Andrine Hegerberg – Andy to her family and friends – laughs when I ask her about sibling rivalry with her younger sister, the 2018 Ballon d’Or winner, Ada. “I try to just turn it around,” she says with a grin. “When we’re playing with our dad, I’m always joking around. If I have a better practice than her, I’ll be like: ‘I’m better than the Ballon d’Or.’ I flip the coin and use it as a motivation, rather than being jealous. That wouldn’t help anyone.”
The Roma midfielder, and senior Hegerberg by two years at 26, also has the upper hand from the two times the sisters have met on the pitch, with Ada at Lyon and Andy then representing Paris Saint-Germain. They drew in the league and PSG pipped Lyon to the French Cup in torrential rain. “So far I haven’t lost a game against her,” she says with another big grin. “At least that’s something I have. During family dinners that’s what can go to. My mum was like: ‘OK, that’s fair enough, actually.’”
It is all jesting and playful because the Hegerberg sisters are extremely close. “She’s really humble and she would work the same way if she won or didn’t,” Andy says of Ada. “If she wins a prize she works even harder to remain at the top level. It’s something that I admire and we keep pushing each other, even though she might win prizes, I know there’s some days that are more rainy than others and the important part for us is just that we keep backing each other.”
To talk to either sister is to be immediately struck by their overwhelming desire to change the game for the better and their awareness of its social impact. Where does that social consciousness come from? “I’ve been thinking a lot about it myself,” says Andy. “We were born and raised in a small town, with 7,000 people living there and I think we both got our values from there. It was a sort of humble way of life with lots of people helping and supporting each other.
“I didn’t have any big role models growing up, but I had a lot in the community that helped me and pushed me when life got harder really. I feel like that stuck to the whole family throughout. And we’re still the same people. We’re still from Sunndal. No one even in Norway knows where that is. It’s such a small place. But I think that’s shaped us, and is still with us every day and still I just feel like when you have the opportunity to give back, it’s important too.”
The sisters joined the German side Turbine Potsdam when they left Norway, from then their paths split – Ada went to Lyon while Andy has played for Göteborg in Sweden, Birmingham, PSG and, now, Roma.
“That’s actually a bit special,” she says when I ask about the picture of her as a child in a Roma shirt. “It’s always been Roma for me growing up. It’s a cliche but it is kind of dream come true.
“There was a lot of Serie A on television. I don’t really know why. I watched [Francesco] Totti, of course, and we visited Rome on holiday, went to the Roma store and that was it. I had, like, four or five jerseys and a hang up on Roma. I really love them.”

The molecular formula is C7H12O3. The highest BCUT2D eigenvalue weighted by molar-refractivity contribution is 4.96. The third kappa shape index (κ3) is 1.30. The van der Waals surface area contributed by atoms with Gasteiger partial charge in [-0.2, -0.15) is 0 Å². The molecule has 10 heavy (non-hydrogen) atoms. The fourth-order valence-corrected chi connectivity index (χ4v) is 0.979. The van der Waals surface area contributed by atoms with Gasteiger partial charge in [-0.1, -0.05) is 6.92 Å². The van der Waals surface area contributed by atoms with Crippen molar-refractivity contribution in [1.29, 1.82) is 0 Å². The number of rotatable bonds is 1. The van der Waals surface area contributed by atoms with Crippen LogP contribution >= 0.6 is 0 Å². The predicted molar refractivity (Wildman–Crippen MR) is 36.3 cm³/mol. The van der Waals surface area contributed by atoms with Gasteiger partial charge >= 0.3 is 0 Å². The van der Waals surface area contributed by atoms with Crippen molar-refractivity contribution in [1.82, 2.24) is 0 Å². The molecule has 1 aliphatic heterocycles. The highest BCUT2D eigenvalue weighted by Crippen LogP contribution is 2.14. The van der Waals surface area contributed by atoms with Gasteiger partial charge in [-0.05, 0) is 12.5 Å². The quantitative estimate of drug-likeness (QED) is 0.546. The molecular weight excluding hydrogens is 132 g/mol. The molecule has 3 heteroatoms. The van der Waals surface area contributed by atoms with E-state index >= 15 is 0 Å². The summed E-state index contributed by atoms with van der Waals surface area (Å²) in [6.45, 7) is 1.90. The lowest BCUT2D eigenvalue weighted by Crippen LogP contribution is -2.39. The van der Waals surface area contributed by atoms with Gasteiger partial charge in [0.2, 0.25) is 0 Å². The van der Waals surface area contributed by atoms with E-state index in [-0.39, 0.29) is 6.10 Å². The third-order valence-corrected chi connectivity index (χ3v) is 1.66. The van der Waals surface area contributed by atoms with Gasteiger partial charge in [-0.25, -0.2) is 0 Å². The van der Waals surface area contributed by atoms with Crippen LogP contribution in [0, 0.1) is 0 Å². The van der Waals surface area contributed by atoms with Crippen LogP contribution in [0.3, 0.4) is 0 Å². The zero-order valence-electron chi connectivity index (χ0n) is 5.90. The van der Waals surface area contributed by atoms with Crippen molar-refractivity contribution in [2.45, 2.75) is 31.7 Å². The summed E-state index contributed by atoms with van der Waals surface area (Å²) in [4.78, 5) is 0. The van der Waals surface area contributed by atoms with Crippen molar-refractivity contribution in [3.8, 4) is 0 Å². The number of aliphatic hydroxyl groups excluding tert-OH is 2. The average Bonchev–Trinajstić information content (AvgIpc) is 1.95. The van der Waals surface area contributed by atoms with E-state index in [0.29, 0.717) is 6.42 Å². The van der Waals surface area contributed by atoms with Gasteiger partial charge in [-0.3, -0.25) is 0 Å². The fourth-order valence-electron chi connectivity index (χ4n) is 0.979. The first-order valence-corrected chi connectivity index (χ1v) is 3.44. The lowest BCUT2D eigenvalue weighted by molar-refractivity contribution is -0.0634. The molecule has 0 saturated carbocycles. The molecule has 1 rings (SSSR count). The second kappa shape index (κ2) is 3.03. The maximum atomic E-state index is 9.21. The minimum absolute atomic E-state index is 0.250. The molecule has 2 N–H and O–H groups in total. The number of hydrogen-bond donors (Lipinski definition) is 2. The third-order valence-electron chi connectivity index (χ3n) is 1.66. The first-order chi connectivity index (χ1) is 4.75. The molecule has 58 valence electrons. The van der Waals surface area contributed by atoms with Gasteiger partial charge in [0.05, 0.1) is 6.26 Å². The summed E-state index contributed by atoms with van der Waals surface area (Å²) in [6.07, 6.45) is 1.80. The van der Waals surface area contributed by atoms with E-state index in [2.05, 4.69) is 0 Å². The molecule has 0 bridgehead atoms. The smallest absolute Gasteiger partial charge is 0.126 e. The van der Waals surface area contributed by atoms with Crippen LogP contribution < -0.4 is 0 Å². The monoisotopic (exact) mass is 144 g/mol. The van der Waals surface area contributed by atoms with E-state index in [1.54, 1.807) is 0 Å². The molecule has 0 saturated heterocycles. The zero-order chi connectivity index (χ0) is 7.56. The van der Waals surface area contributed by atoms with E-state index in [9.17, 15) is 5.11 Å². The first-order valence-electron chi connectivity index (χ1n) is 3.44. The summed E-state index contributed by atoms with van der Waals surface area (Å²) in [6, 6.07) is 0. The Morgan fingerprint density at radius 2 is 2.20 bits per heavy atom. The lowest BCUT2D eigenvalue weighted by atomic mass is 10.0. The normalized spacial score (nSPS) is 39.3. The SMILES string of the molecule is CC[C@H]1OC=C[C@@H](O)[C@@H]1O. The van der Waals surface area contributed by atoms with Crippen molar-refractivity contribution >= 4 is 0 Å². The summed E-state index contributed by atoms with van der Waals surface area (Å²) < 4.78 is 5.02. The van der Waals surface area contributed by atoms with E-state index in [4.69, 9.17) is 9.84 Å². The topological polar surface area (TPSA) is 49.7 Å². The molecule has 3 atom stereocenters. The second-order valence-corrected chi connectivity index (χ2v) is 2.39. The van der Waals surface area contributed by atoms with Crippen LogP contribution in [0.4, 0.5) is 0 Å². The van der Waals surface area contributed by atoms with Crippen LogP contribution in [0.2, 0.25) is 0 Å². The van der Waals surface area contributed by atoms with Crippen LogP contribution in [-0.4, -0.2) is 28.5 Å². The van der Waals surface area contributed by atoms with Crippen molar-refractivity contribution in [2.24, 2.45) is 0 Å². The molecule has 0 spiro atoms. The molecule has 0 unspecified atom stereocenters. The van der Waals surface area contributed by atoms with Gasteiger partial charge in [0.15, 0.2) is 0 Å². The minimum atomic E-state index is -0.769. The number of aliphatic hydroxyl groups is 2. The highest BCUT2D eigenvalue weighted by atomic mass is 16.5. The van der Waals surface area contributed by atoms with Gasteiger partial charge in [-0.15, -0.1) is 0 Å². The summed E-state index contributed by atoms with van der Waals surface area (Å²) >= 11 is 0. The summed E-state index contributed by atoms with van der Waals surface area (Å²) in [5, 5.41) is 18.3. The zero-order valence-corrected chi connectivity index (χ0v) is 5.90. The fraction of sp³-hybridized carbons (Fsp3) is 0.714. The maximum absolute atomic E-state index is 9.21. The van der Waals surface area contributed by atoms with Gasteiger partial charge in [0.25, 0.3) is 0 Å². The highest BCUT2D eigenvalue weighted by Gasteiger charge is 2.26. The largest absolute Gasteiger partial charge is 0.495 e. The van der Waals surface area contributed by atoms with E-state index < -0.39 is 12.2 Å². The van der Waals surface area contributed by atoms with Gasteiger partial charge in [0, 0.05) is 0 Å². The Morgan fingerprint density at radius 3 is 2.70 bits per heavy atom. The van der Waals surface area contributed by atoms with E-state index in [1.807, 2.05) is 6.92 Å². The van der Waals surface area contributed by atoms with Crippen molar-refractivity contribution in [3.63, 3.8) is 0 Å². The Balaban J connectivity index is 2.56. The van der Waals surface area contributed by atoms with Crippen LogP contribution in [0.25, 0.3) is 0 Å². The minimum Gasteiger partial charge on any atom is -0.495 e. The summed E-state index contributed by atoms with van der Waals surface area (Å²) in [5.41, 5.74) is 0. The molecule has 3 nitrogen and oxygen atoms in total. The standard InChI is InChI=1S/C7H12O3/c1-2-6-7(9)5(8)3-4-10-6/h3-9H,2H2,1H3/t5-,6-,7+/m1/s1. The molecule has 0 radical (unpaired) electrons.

Women’s football in Italy is somewhat in its infancy – despite providing some of the game’s first professional environments in the 1970s. For Hegergerb being involved at the start of a project and using her experience to help drive standards is hugely motivating. “I like when I get responsibility, when I feel like I have ownership. That’s when I perform the best. And in Rome I feel like I’ve got that role. Roma feels like a family too. That helps speed up progress. People care about each other.”
The league has impressed her. “It’s really, really competitive,” Hegerberg says. “There’s no easy game, which might have surprised me a little bit. Even the bottom teams fight really well, defend well, and there’s a lot of individual talents. That’s where I think they can grow, they have the talent. When they bring together the styles that’s when I think the league will be really, really strong.
“I think the league also has stuff to work on when it comes to professionalism. The pitches we play on, some have been really bad. That needs to be taken care of, for the product to keep developing and grow. The players, with the talent and hours we put down working to progress the game, deserve better arenas.
“The World Cup really helped the league in Italy. So there’s a lot of enthusiasm and I feel like we’re being taken seriously and that’s also something that motivates me to keep pushing and develop.”
Hegerberg’s next steps, when football resumes, are to “give back to the club” that she has watched do so much for fans during the pandemic and then play her way back into the fiercely competitive Norwegian national team. Unlike Ada, Andy has not taken a step back from the team but she admires her sister’s stance. “Norway has done a lot. We’ve gotten far but we still have a long way to go so we can’t be too happy about every improvement because it probably should have been made earlier. Her using her voice to push for the next generation that’s coming, that’s something I respect her for.”
And on football’s recovery post-pandemic? “Football is not important in the bigger picture but it is also so important for so many. I’m afraid, yes, that women’s football might suffer a bit after this time and I don’t have any answer for what will happen and what should or shouldn’t be done right now, but I think it’s important that we keep pushing. Financially, I hope that we won’t be the last pick in every situation. That’s also one of the reasons I’m so satisfied with the way Roma are treating us.
“I just hope that people in charge also see women’s football and keep pushing in the right direction.”